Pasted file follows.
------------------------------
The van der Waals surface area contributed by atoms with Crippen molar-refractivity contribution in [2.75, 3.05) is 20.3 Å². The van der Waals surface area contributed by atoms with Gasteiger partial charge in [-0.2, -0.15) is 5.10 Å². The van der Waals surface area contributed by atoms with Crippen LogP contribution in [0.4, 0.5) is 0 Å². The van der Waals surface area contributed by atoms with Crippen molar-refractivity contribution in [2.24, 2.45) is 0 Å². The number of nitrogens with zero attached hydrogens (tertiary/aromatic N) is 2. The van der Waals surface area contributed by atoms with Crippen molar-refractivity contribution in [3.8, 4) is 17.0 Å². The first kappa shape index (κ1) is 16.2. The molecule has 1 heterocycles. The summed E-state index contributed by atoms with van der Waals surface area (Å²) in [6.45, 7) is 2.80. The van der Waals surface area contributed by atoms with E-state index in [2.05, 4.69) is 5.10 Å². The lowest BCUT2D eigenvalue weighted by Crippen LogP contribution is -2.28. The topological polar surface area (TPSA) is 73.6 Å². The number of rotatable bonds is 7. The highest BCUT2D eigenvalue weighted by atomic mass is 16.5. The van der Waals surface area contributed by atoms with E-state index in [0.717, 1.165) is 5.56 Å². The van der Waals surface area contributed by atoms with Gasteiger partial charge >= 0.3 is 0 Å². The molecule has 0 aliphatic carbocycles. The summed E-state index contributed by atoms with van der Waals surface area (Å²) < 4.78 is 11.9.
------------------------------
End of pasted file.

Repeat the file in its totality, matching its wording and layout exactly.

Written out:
The van der Waals surface area contributed by atoms with Crippen molar-refractivity contribution in [2.75, 3.05) is 20.3 Å². The van der Waals surface area contributed by atoms with Gasteiger partial charge in [-0.2, -0.15) is 5.10 Å². The van der Waals surface area contributed by atoms with Crippen LogP contribution in [0.4, 0.5) is 0 Å². The van der Waals surface area contributed by atoms with Crippen molar-refractivity contribution in [2.24, 2.45) is 0 Å². The number of nitrogens with zero attached hydrogens (tertiary/aromatic N) is 2. The van der Waals surface area contributed by atoms with Crippen molar-refractivity contribution in [3.8, 4) is 17.0 Å². The first kappa shape index (κ1) is 16.2. The molecule has 1 heterocycles. The summed E-state index contributed by atoms with van der Waals surface area (Å²) in [6.45, 7) is 2.80. The van der Waals surface area contributed by atoms with E-state index in [2.05, 4.69) is 5.10 Å². The lowest BCUT2D eigenvalue weighted by Crippen LogP contribution is -2.28. The topological polar surface area (TPSA) is 73.6 Å². The number of rotatable bonds is 7. The highest BCUT2D eigenvalue weighted by atomic mass is 16.5. The van der Waals surface area contributed by atoms with E-state index in [0.717, 1.165) is 5.56 Å². The van der Waals surface area contributed by atoms with Gasteiger partial charge >= 0.3 is 0 Å². The molecule has 0 aliphatic carbocycles. The summed E-state index contributed by atoms with van der Waals surface area (Å²) < 4.78 is 11.9.